As a repository of reader insight adding context to or exposing flaw or omissions of a paper’s news and editorial pages, the letters section of the Wall Street Journal is typically unmatched among other outlets.
I have spent some time on the phone and in correspondence with the Letters editor to conclude he is thoughtful and on the ball, though exceptions to the page’s excellence occur. While we do not expect perfection here on earth, sometimes these exceptions are so ridiculous as to demand ridicule. Saturday’s Letters page is a case in point.
Wind’s taxpayer lifeline is expiring, and you can feel it in the air. Responding to a piece touting shale gas, a windmill enthusiast wrote to defend the honor of his beloved pinwheels against gas, a proxy for abundant, reliable (they always work, so you can actually run an economy on them…wind, well, not so much) fossil fuels:
The energy to service a wind farm is free. For gas generation you need water, steel, energy, labor, chemicals and food stocks…
If there is a point here it must be to imply that wind energy is cheaper. It is a twist on the old line spouted by “renewables” pushers, “the wind and the sun are free!”, ignoring that wind and solar power are bloody expensive.
The wind and sun passing by one’s plot is free just as is the gas, oil or coal under it. But just three of these five fuels may be cost-effectively converted into electricity. Meaning that talking point is, like so many of the greens’ utterances, not just meaningless but useless.
Now by pure luck an always-informative gentleman named Willis Eschenbach had just posted, at the invaluable “climate” site Watts Up With That?, an item detailing the “levelized costs” of various energy sources. Levelized costs represent capital costs plus fuel, operations and maintenance. That is, the term circumvents silly talking points like the above.
Eschenbach, citing the US Energy Information Administration, lays the case out in fine graphic form for any WSJ reader, or letters editor, who cares to check: the three cheapest sources for new plants are gas, followed by dams and coal (despite the thirty-year war on it, escalated by an aggressive blitz of late, Old King Coal is still hanging in there). All are reliable.
Then comes land-borne wind, which is intermittent, but almost precisely tied with coal, despite all of the fawning, enviro statute-waving, fast-tracking and other gimmes afforded this failed contemporary of coal-fired electricity.
Our correspondent continued:
…, then build a pipeline to your power plant.
Sir, as an avowed fan of the gadgets, are you not aware that windmills require special, extremely expensive transmission lines because of their rather variable output? And lots and lots of them, given the suitable locations for wind farms are generally far away from where the (occasional) electricity is used, making that expense really add up?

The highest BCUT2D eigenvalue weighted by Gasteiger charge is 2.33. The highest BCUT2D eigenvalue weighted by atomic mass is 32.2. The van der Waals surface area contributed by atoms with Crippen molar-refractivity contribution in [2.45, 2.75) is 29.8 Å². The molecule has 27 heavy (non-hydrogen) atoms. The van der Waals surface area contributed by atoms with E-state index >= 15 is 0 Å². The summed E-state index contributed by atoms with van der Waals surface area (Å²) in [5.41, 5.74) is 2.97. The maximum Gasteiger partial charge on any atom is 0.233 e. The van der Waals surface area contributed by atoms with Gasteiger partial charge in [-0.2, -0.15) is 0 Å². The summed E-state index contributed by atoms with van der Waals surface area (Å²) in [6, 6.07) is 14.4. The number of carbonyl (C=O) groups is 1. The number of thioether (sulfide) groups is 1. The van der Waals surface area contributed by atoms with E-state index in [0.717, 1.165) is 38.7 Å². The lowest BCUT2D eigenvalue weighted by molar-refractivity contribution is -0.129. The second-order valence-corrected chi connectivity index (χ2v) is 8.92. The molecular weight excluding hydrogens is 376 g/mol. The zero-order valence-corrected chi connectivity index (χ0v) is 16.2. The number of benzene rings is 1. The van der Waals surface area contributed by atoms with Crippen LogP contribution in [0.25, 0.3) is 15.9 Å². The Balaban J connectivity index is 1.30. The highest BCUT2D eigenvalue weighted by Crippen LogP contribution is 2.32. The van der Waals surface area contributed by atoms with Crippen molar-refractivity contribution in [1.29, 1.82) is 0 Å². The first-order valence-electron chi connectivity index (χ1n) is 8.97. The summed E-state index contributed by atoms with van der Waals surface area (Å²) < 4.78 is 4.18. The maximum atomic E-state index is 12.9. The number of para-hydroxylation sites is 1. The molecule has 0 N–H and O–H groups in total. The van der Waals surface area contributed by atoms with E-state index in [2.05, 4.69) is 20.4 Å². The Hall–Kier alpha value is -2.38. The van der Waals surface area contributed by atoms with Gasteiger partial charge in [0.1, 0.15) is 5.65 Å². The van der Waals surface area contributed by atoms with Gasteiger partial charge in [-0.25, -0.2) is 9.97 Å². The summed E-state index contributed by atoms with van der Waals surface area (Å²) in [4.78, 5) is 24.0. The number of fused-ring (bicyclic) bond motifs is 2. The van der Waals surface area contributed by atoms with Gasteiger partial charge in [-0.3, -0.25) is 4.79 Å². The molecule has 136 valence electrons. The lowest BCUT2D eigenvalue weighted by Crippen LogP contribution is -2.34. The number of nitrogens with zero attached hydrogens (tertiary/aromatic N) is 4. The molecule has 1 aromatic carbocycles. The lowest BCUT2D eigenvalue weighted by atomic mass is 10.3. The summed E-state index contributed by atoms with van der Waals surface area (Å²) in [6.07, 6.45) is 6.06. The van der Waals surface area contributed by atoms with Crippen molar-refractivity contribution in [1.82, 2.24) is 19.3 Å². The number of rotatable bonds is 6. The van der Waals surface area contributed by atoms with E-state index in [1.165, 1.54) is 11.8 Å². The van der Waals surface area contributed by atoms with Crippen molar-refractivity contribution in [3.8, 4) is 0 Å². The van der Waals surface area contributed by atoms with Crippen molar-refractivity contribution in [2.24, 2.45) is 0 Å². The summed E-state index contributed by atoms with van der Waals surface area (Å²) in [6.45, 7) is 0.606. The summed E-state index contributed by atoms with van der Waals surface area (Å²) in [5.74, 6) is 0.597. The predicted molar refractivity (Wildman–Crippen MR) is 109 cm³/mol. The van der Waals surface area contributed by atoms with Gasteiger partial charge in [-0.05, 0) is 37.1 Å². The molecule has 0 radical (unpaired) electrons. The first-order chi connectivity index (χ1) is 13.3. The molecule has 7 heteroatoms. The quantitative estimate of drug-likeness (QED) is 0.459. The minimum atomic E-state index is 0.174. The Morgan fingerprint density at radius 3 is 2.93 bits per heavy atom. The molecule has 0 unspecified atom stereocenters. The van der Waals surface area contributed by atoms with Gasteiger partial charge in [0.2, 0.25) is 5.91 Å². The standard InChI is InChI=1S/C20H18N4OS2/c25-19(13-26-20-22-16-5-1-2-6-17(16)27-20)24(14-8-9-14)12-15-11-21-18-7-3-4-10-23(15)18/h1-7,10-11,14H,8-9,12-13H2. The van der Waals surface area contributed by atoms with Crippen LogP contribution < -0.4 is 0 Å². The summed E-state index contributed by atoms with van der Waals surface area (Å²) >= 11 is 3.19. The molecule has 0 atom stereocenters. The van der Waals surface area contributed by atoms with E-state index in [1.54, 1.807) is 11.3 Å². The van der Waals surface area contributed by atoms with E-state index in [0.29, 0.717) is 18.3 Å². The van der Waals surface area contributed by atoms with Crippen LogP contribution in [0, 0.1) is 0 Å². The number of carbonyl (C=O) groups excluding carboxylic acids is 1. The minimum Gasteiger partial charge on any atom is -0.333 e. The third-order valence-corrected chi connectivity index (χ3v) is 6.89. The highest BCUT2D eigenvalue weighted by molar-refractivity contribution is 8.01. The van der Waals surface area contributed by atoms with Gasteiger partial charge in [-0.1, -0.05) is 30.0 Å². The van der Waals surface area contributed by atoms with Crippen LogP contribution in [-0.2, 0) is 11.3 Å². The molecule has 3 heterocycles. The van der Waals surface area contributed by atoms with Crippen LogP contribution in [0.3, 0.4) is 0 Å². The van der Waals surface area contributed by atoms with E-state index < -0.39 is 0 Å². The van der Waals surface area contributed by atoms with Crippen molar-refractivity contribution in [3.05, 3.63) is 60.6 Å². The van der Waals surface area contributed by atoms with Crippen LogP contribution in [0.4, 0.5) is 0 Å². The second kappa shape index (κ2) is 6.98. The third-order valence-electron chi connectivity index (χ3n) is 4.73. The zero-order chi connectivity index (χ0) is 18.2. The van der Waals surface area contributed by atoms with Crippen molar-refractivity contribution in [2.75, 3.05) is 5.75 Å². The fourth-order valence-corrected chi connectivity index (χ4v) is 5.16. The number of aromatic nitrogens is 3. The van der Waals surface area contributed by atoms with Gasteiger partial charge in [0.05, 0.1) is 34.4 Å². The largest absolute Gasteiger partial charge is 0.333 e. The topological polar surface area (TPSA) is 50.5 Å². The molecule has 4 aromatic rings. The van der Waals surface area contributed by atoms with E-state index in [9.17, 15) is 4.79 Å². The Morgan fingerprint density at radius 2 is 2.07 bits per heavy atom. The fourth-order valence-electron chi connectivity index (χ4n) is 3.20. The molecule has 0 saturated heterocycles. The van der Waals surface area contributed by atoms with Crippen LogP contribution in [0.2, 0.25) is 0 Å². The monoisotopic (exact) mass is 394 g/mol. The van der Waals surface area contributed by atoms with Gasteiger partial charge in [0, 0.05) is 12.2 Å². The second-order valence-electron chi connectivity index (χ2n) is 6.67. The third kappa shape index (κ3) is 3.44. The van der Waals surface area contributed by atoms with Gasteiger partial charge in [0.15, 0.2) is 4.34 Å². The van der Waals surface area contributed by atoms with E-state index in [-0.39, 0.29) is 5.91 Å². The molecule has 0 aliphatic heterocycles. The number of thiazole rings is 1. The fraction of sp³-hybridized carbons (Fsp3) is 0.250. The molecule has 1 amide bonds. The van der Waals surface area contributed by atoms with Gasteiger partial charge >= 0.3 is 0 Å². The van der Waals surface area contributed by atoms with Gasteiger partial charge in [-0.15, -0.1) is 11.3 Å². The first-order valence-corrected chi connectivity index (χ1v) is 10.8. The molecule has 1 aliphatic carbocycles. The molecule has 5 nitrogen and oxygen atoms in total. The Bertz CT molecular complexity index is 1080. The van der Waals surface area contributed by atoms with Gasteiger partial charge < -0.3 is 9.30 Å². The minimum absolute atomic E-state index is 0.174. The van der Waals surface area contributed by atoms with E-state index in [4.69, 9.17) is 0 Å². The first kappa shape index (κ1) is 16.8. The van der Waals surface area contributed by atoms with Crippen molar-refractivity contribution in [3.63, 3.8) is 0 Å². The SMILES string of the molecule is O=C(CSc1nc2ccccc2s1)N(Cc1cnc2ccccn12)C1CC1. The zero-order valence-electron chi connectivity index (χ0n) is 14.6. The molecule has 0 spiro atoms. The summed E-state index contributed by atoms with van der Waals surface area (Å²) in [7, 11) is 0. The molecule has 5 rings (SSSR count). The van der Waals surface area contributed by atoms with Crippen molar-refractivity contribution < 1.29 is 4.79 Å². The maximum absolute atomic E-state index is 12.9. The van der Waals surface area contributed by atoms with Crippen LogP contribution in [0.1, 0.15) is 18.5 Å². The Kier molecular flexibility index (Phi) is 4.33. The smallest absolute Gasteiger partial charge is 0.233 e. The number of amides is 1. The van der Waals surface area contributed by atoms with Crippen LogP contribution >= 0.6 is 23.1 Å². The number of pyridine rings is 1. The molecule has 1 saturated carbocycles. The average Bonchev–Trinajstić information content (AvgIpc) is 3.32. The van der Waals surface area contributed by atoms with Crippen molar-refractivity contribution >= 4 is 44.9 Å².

Oh, yes, that reminds me of the efforts by greens to block said transmission lines (and of course the bird-killing turbines) because, well, given their location, they scare all sorts of critters such that they’ve been stymied in California, Oregon and Wyoming as I recall of the top of my head. Expensive, expensive.
He struggled on, heroically:
Maybe wind is just so productive that many jobs aren’t created, nor little in the way of multipliers.
Wha? But, wind isn’t productive. After decades of throwing billions at it on a serial lie, the intellectual insult of which is compounded with each iteration of “isn’t it time we began investing in…” what is risibly called a “new technology”, wind provides a little over 2% of our electricity. Despite the War on Coal, and with an enormous portion of wind’s share brand new (and all of it extremely costly), after a Bush administration-pushed surge and the huge spike from a $90 billion “stimulus” debacle.
Finally, he closes with:
A wind farmer knows the cost to produce power for 20 years. What other power generation source can claim that?
Answer: your partner in welfare, solar. What I believe he alludes to here is that they both exist in any material way only where state laws make utilities carry, and therefore consumers pay for, their stuff, locked at today’s high rates in by 20-25 year contracts.
So our doughty wind warrior proves a little too much here, reminding us that if spectacular advances in efficiency really were around the corner, the schemes propping them up would be ever more reckless and absurd.
When the good news is the selling point is untrue, you know you’re dealing with something you ought just abandon.
If wind and solar had a valid argument we would have heard it by now. They’ve both had more than a century of competing with coal-fired electricity, and a long time to try and edge out gas, yet remain mired in facially absurd incantations like that run by the WSJ Letters page on Saturday.
They still call themselves “new technologies”, they absurdly demand merely “a chance to compete”, and then admit they are still where they started with the line “isn’t it time we began investing in…” After billions squandered over decades protecting these losers from actual competition they admit they’ve made immaterial progress. Next!
Meanwhile, as we sit here today your elected policymakers are being lobbied to extend the windmill welfare queens’ lifeline for another four years — to get them yet another four years, until the next four years, as wind (and solar) is and will always remain just a few decades away from cost-competitiveness.
Each time around industry press releases admit it all: if this subsidy goes away the industry disappears, because it is not economic. That’s your money, and your economy being dragged down by the higher energy costs.